But more studies need to be done: The JAMA authors say no large trial has tested what effect estrogen may have on fracture risk in women who do have osteoporosis.
"The debate surrounding the use of HRT underscores the need for a greatly expanded osteoporosis research effort, including definitive studies of HRT," says National Osteoporosis Foundation director Sandra Raymond in a June 2001 news release. "Osteoporosis is an enormous public health problem, causing 1.5 million fractures annually. Until and unless the osteoporosis research effort is greatly increased, these answers will not be forthcoming."
Women Have a Choice
Bones normally lose density as we age. Only a severe loss results in osteoporosis. Experts say many things besides estrogen decline may contribute to postmenopausal women developing the disease, including
- Family history
- Individual metabolism
- Parathyroid hormone
- Vitamin D
- Blood factors that direct cell growth
- Certain drugs
- Certain illnesses, including diabetes
According to Ettinger, "It's rare for women to be affected much before age 65 or 70 and most of the fractures we worry about occur after age 70 or 75. The average age for hip fracture is 81 and for spine fracture 72 or so. That's 25 to 30 years or so after menopause."
"Women can delay the decision to take a drug to prevent osteoporosis and instead pursue reasonable lifestyle changes," he says. "Why take a drug for years and years? Drugs cost money and have potential side effects, as opposed to doing the right thing in your life. Instead, reserve drugs for women who are at much higher risk."
Ettinger says: "I would suggest a woman ask, 'Is this going to affect me in the next five to 10 years?' If so, take some of the good medications available. We're getting better in treating the disease and the new drugs are more powerful in restoring bone strength."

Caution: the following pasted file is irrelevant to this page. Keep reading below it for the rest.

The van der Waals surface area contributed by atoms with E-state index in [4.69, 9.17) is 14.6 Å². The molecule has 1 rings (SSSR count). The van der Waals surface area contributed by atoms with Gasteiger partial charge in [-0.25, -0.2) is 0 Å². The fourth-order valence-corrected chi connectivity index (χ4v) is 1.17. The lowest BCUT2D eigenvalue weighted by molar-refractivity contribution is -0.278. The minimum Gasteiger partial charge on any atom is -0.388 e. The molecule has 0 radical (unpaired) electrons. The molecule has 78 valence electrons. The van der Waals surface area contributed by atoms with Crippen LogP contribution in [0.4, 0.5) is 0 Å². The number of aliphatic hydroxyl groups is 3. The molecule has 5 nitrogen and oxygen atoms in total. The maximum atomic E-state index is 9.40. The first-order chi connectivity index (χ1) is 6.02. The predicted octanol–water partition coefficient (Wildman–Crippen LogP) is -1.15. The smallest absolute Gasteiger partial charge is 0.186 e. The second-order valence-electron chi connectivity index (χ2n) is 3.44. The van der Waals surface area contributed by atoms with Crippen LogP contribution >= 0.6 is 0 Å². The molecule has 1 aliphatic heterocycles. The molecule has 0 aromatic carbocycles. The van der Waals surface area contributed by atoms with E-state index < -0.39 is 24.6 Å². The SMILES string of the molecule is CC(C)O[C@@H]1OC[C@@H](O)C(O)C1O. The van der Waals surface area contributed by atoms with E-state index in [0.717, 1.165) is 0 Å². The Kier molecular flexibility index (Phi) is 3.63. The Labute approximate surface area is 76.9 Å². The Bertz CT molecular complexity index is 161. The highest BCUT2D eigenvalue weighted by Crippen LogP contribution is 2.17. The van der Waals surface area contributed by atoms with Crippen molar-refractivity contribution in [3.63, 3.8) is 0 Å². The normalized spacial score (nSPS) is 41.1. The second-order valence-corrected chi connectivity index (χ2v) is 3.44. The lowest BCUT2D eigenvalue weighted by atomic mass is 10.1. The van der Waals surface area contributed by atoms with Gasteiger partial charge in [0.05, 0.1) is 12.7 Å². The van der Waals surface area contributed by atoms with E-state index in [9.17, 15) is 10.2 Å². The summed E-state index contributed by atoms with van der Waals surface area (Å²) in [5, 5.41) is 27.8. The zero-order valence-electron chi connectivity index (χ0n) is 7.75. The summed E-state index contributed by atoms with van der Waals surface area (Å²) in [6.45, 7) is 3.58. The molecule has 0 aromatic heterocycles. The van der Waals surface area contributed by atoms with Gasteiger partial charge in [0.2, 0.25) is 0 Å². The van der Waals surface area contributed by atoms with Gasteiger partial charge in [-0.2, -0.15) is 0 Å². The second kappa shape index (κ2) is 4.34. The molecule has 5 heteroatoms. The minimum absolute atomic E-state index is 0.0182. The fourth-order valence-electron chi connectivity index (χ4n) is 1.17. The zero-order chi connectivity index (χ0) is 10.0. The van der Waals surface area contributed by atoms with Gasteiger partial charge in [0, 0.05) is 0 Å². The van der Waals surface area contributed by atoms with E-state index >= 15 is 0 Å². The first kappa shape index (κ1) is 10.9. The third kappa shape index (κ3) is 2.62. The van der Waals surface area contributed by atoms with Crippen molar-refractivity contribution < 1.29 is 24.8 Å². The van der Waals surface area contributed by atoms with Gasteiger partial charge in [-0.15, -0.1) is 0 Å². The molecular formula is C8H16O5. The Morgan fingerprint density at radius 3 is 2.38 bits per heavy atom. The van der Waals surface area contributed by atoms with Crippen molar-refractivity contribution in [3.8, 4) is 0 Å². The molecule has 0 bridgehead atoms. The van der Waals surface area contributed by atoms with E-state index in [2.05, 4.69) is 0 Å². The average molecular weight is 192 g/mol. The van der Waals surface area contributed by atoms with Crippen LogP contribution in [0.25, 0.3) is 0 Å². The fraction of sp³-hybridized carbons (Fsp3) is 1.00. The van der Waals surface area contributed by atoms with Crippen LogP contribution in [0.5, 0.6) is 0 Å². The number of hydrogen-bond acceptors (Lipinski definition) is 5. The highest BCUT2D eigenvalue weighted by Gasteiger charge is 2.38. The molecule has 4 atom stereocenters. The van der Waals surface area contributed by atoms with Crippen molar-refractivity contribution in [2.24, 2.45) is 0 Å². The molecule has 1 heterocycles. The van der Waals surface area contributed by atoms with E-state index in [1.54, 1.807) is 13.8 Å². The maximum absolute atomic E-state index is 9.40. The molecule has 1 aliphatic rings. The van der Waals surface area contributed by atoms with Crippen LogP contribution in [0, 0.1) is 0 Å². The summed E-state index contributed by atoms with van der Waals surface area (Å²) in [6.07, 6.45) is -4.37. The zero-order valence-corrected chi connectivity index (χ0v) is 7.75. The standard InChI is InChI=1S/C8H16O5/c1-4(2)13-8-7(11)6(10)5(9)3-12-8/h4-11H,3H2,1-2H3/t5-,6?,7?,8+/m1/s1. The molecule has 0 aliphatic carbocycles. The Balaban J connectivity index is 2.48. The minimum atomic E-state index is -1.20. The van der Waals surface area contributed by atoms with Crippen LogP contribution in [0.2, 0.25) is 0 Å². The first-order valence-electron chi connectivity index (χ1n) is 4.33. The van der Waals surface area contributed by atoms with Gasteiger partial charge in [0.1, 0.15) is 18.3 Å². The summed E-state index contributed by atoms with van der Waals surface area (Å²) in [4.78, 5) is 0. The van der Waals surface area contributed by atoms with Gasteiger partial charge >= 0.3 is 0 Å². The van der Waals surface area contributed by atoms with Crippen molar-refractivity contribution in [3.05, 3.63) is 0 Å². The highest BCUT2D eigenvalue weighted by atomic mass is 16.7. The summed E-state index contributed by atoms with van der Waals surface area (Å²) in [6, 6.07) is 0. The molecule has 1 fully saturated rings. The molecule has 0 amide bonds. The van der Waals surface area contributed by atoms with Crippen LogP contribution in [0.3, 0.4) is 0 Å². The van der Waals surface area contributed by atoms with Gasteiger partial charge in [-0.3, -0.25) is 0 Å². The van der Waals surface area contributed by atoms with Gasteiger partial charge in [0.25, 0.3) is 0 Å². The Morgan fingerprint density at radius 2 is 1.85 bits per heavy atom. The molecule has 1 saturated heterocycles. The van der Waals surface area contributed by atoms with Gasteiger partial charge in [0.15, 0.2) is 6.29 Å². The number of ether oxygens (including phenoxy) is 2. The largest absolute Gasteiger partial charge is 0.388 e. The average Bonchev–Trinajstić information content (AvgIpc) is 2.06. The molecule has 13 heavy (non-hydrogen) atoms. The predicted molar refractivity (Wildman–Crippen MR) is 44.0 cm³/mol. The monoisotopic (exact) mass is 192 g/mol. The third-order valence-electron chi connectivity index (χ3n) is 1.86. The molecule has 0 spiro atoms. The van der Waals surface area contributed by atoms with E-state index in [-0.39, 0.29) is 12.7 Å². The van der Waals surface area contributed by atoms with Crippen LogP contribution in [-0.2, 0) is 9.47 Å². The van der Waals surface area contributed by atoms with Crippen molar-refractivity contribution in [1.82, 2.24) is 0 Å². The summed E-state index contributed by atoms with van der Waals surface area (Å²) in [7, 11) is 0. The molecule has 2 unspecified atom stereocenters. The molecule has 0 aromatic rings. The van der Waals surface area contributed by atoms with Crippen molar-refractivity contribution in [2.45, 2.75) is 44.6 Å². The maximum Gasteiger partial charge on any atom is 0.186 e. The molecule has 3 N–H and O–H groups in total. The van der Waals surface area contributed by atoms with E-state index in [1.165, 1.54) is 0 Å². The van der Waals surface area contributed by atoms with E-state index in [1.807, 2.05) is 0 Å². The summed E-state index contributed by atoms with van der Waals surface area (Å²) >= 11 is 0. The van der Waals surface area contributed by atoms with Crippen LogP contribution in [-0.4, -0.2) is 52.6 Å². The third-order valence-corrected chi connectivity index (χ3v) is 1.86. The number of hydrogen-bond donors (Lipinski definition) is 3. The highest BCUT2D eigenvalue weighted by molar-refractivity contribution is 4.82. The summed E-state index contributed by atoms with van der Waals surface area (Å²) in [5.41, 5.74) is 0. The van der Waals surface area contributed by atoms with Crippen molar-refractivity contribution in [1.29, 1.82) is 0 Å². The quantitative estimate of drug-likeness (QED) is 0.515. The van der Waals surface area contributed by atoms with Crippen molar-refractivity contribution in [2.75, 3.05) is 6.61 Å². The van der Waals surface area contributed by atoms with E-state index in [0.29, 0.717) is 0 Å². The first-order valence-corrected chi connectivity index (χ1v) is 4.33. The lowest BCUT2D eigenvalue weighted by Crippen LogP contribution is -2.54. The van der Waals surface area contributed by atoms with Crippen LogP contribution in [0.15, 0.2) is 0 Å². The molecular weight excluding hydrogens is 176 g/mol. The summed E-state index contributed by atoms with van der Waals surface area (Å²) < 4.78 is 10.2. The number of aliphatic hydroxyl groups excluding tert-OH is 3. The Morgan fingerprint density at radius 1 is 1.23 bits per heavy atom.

Make Lifestyle Changes
Besides drugs and hormones, there are simple steps women can take to reduce their risk of getting osteoporosis, yet health advocates say such measures are often ignored.
The National Women's Health Network counsels, "We advise taking simple steps to prevent bone loss and fracture: exercise, appropriate calcium intake, home safety precautions, and avoidance of drugs and other chemicals (too much alcohol, caffeine, smoking, or excess salt) that can cause additional bone loss."
Raymond, too, points to basics: "The truth is ... that people are not taking care of their bones. In fact, our nation suffers from a major calcium deficit. Women, girls, men, boys -- hardly anyone seems to be getting the calcium they need each day."
Women can reduce their osteoporosis risk by
- Eating foods with calcium and vitamin D
- Exercising regularly
- Not using alcohol and caffeine excessively
- Not smoking
Years of such habits build strong bones that can carry most of us safely through old age.
Reviewed by Beth Israel Deaconess Medical Center. Reviewed for medical accuracy by physicians at Beth Israel Deaconess Medical Center (BIDMC), Harvard Medical School. BIDMC does not endorse any products or services advertised on this Web site. March 4, 2002.